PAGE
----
Audi Virtual Engineering Terminal 2015
Virtualization is becoming increasingly important in the auto industry¾in both the cost-saving product development and the public relations fields. The Audi Virtual Engineering Terminal (VET), developed by AUDI AG and the Ars Electronica Futurelab, facilitates mediation and decision-making in terms of design and the customer’s experience of performance features and characteristics, but also in technical development of assistance systems.
The interactive installation makes it possible to gain first insights and to experience technical innovations that may still be in an early stage of development. To design and configure this novel terminal, AUDI AG and the Ars Electronica Futurelab engaged in an intensive process of exchange, whereby AUDI AG staffers elaborated on various problems that were then subjected to precise analysis by the Ars Electronica Futurelab. Reliance on the Ars Electronica Futurelab’s expertise On the basis of this analysis, we developed several prototypes; one of them ¾ the Audi VET ¾ proved to be the optimal solution, and was subsequently produced by the Ars Electronica Futurelab. The terminal features Tangible User Interfaces (TUIs) providing a very intuitive way to juxtapose and compare respective variants of various vehicle features, and to take a comprehensible, hands-on approach to experiencing the benefits of novel developments. One or more Audi models can be positioned and configured on an interactive tabletop display in order to simulate their performance in diverse traffic scenarios and under various conditions. Parallel to the op view on the tabletop, the same simulation is screened either from the driver’s perspective or a bird’s-eye view on a frontally positioned vertical display.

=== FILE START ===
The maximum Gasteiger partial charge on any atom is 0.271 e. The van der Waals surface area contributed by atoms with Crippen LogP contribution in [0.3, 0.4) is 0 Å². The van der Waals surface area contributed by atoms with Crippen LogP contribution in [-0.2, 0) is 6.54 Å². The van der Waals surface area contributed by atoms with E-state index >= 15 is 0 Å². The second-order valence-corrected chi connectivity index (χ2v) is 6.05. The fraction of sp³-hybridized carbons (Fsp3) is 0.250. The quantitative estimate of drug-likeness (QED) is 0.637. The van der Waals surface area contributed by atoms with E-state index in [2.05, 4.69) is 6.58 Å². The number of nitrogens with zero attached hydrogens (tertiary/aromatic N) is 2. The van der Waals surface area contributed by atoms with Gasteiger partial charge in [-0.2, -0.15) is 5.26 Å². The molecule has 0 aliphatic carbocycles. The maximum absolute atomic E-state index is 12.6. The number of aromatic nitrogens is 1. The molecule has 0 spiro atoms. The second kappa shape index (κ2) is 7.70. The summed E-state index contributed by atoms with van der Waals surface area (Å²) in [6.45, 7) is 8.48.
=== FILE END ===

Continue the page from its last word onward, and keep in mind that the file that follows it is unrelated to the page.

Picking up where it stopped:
The Audi VET depicts the physically correct driving simulation data generated by AUDI AG and can, at the same time, be operated within the context of any definable traffic situation. The VET has already been utilized worldwide at numerous public events to introduce new vehicle functions such as Audi ’s LED Matrix Headlight and Intersection Assistant. It elicited enthusiastic responses from tradeshow visitors at CES 2015 in Las Vegas and CES Asia 2015 in Shanghai, and thus impressively underscored Audi’s long-term commitment to achieving Vorsprung durch Technik (Progress through Technology) not only in its products but also in its tools for development. In addition to its use for presentation purposes, the VET is deployed in-house to develop new features by offering the possibility of virtually testing several variants of new features even before the first prototypes are developed—for instance, illumination performance of new headlight designs or innovative assistant functions that, as marketable products, are still a few years down the road.
The distribution of Audi is using the Virtual Engineering Terminal to introduce new assistence-systems to the vendors and clients, for example at the TechDay Connectivity. On this occasion, Audi made the the preliminary stage of the autonomous driving-experience palpable via the VET.
Research & Development:
Roland Haring, Roland Aigner, Clemens Scharfen, Michael Mayr, Andreas Jalsovec, Nicolas Naveau, Manuel Dobusch, Benjamin Mayr, Christopher Lindinger